Plato's Sacred Olive Tree

It was in the west of Athens that the philosopher Plato housed his Academy during the 5th century BC, which was fenced off naturally with olive trees. These olive trees were believed to have originated from 12 mythical olive trees which represented the 12 gateways to the city of Athens. These 12 trees were, according to the myth, clones of the Holy Olive Tree which the goddess of wisdom, Athena gifted to the city in order to win the seat of patron to the city, in a contest against the god the sea, Poseidon (had he won instead, Athens would have been called Poseidonas), which is how Athens was born.

This Olive Tree is believed to have survived somewhere in Plato's Academy, possibly one of the 12 trees that once marked the gateways to Athens, and it is thought that Plato sat below its branches with his students. From those olive trees evolved the largest Olive Grove in all of the Athens region, none of which remains now because the olive grove was eventually reduced to a single tree, Plato's Holy Olive Tree, which met an untimely end in the mid-1970s, when it was knocked down by a bus in an accident. Its trunk was then salvaged and preserved, and it has been on display in the and put on display in the nearby Agricultural University of Athens, while experts picked three parts of it that looked healthy enough to reproduce in an area with some temporary fencing around it. And indeed, over the next 30 or so years, it did shows signs of growth, which is remarkable given that it regrew in amongst the pollution and congestion. This is the reason that its recent death yesterday is being greatly mourned among all Greeks all over the world: somebody (probably one or two people who are completely ignorant of letters or blatantly ignored the signs) uprooted the main trunk, most likely for the purposes of keeping themselves warm.

It should sound surprising that a university with an agricultural nature should be situated in the middle of an industrial zone. But this is where the Olive Grove was located, in which the  Sacred Olive Tree was rooted, and it remained the sole witness for nearly 2,500 years to many changes in the area. For a start, the philosophers left (Plato's Academy is now an archaeological site), and the Olive Grove it lay in was slowly replaced by heavy industry. The University provides an indirect reference point to the agricultural nature of the general area. The  Sacred Olive Tree was located near the Holy Road itself which in ancient times linked the Acropolis with the goddess Demtetra's temple of mysteries (a cult that began after her daughter Persephone was abducted by Hades from the underworld) in Eleusis (present-day Elefsina), in the westernmost Athens suburb.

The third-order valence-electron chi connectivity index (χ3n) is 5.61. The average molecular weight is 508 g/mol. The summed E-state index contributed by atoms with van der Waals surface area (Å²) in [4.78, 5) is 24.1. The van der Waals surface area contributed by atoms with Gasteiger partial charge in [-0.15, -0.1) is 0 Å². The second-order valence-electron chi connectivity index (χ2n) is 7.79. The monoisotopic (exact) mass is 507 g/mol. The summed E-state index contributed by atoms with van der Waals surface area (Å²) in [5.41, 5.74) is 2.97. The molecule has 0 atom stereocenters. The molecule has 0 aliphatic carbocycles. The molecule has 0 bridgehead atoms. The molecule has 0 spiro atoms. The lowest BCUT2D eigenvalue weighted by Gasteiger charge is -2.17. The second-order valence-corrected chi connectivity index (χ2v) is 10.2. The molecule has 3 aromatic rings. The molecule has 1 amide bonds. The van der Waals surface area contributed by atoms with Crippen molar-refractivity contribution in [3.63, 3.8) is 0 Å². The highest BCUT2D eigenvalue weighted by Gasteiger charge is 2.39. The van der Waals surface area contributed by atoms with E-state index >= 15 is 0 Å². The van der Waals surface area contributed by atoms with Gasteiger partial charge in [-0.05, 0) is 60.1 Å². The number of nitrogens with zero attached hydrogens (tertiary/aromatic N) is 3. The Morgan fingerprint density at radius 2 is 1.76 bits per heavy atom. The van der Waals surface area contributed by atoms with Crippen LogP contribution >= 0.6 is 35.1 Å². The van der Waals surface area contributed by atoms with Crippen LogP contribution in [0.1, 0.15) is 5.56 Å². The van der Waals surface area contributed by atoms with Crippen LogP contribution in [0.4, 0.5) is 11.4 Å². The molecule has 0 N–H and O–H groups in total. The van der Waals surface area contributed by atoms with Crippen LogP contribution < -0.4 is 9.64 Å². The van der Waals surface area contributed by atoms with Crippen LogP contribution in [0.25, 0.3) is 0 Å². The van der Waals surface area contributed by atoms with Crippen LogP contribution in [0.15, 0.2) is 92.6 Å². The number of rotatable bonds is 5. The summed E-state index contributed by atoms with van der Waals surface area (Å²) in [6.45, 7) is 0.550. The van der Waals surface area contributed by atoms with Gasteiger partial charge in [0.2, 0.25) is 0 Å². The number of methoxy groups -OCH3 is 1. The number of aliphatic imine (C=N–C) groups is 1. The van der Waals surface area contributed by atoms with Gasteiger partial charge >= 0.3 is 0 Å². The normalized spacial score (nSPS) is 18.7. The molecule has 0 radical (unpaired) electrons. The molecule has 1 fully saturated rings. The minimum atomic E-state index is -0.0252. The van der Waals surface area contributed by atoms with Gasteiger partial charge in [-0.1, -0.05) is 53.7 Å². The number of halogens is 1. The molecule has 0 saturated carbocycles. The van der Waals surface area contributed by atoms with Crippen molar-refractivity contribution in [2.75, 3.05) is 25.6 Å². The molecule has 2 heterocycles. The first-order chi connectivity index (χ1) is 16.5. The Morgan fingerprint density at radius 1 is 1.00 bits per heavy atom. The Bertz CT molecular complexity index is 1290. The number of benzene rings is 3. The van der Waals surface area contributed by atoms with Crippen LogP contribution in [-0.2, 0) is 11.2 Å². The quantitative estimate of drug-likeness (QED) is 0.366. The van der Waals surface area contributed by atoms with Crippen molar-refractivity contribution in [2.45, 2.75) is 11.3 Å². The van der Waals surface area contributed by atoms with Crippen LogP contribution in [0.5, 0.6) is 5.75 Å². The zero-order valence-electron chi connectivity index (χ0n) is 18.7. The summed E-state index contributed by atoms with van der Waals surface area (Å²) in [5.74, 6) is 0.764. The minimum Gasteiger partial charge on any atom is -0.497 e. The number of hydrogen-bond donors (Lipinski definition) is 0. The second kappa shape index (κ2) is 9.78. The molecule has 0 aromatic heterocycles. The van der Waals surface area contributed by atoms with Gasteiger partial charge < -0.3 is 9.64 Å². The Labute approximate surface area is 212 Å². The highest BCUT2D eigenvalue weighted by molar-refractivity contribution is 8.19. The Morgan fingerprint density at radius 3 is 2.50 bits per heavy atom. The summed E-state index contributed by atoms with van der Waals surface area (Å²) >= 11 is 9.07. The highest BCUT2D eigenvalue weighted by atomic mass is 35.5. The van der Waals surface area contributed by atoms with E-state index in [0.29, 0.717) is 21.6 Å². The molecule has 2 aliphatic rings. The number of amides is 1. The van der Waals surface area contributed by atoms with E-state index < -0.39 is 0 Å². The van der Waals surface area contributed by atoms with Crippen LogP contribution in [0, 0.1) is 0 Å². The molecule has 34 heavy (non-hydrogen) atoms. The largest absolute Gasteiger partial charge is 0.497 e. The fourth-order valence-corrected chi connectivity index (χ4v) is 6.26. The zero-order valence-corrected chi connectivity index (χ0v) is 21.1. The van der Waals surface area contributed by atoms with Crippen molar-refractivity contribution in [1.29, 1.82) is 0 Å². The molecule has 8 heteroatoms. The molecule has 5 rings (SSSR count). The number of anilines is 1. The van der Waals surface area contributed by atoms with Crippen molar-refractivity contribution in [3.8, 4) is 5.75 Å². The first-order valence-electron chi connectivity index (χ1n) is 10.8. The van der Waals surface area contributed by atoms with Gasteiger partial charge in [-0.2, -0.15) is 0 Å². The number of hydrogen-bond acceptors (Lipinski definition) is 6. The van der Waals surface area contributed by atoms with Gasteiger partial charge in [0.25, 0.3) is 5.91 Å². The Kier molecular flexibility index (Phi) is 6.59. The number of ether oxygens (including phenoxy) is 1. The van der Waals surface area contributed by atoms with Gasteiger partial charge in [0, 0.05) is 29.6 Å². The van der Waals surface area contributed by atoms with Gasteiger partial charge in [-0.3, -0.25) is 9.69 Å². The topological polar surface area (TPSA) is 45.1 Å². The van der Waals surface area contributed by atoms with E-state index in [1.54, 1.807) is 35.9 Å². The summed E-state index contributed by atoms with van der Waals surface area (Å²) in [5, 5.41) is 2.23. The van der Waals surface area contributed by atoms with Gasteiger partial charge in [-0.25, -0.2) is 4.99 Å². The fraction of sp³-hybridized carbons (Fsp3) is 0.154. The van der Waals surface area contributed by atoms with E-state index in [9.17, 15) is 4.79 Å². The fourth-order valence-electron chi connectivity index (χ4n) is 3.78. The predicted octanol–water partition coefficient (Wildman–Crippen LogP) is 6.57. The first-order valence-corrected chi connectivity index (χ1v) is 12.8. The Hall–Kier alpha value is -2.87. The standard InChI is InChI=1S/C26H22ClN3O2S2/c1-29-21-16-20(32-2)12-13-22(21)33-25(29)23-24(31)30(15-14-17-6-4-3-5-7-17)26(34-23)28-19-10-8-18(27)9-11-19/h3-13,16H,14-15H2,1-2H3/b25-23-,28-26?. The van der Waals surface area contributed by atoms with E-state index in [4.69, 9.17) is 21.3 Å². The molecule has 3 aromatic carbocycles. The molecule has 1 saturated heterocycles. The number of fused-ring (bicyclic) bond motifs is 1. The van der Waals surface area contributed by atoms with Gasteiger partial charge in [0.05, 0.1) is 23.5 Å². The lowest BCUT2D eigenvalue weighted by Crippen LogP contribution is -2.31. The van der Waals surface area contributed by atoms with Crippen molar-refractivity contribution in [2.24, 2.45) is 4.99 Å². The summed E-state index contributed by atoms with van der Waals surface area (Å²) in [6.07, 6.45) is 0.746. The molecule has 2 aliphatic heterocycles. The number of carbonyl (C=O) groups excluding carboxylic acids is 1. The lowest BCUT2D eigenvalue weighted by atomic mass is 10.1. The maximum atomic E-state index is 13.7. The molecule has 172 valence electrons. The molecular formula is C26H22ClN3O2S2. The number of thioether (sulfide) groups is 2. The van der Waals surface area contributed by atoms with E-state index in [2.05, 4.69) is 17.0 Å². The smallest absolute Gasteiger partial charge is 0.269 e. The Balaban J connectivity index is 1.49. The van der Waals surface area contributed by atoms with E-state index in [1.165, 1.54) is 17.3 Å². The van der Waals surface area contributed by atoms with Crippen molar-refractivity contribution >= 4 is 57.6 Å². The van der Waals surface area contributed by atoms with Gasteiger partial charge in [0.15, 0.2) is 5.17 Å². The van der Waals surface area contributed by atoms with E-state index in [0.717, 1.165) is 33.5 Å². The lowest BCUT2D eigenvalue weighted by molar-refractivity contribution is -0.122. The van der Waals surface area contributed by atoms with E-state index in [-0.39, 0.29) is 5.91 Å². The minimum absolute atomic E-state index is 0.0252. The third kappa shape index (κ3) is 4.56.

The  Sacred Road is still named thus, and along its course which forms a main arterial route (running side parallel to Athinas Avenue, which basically starts and ends at the same place as the  Sacred Road), you will find bus stops with the very names I have mentioned (all in bold green above). The Holy Olive tree has suffered a sad fate, but we must not necesasrily blame those accused of cutting it down (namely gypsies and very poor - possibly illegal - immigrants). I feel quite sure that it was not an act performed by the local (and very noble) working class of this area; if they really were such low-life themselves, they would have done this ages ago, and not waited for the economic crisis to come before they did it. It is clearly an act that shows that the state is not functioning correctly. It comes at a time of economic crisis coupled with the winter cold.

Even sadder is the simple fact that most Greeks will not ever have visited the former area of Plato's Academy, despite its relative proximity to the Acropolis, and although those living in the Western suburbs may have seen the bus stop sign for the Holy Tree, it is doubtful that they would have actually stopped off there to see the Holy Tree itself. After all, buses are used for the purposes of commuting, and not touring. So as they lament the loss of the  Sacred Olive Tree, they have to admit to themselves that they never gave it due credit.

Greece’s General Directorate of Antiquities said a tree believed cut down for firewood on the ancient site of Plato’s Academy was not the same one under which he sat, but a replacement that was put there 36 years ago after what was left of the original was removed for safekeeping after a bus hit it.

The directorate said the olive tree, known as Plato’s sacred tree which was located until 1976 in the Sacred Way of Athens (Iera Odos), was felled in an Oct. 7, 1976 accident. What was left of the old trunk was moved into a building of the Agricultural University of Athens and is kept in a specially constructed display case.

Thanks to the University, a new olive tree was planted at the exact point where the old one was. The new tree had three logs of 30 centimeters each. One of the trunks which was dead, was removed on Jan. 6. The two live logs remain intact. Officials said they wanted to make clear that the tree that was removed was not Plato’s.

Νεώτερον Εγκυκλοπαιδικόν Λεξικόν Ηλίου τομ.6ος, σελ.528.
Εφημερίδα "Η Ναυτεμπορική" φ.19 Ιαν. 2013, σελ.62.

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